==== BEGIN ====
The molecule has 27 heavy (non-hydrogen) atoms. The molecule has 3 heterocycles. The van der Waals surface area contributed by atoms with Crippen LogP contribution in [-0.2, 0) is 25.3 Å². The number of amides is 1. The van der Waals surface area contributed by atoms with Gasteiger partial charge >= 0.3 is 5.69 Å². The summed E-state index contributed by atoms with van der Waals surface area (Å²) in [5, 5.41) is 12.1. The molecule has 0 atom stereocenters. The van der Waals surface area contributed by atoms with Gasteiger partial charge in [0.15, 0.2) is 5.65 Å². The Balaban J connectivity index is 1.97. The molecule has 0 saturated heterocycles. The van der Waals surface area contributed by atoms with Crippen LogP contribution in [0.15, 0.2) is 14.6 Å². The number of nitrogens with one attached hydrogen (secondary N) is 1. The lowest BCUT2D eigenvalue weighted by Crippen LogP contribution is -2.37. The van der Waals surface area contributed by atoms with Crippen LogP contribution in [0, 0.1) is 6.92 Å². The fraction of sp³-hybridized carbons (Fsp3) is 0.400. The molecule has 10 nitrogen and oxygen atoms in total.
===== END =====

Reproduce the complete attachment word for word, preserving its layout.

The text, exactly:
The molecule has 27 heavy (non-hydrogen) atoms. The molecule has 3 heterocycles. The van der Waals surface area contributed by atoms with Crippen LogP contribution in [-0.2, 0) is 25.3 Å². The number of amides is 1. The van der Waals surface area contributed by atoms with Gasteiger partial charge >= 0.3 is 5.69 Å². The summed E-state index contributed by atoms with van der Waals surface area (Å²) in [5, 5.41) is 12.1. The molecule has 0 atom stereocenters. The van der Waals surface area contributed by atoms with Gasteiger partial charge in [0.15, 0.2) is 5.65 Å². The Balaban J connectivity index is 1.97. The molecule has 0 saturated heterocycles. The van der Waals surface area contributed by atoms with Crippen LogP contribution in [0.15, 0.2) is 14.6 Å². The number of nitrogens with one attached hydrogen (secondary N) is 1. The lowest BCUT2D eigenvalue weighted by Crippen LogP contribution is -2.37. The van der Waals surface area contributed by atoms with Crippen LogP contribution in [0, 0.1) is 6.92 Å². The fraction of sp³-hybridized carbons (Fsp3) is 0.400. The molecule has 10 nitrogen and oxygen atoms in total.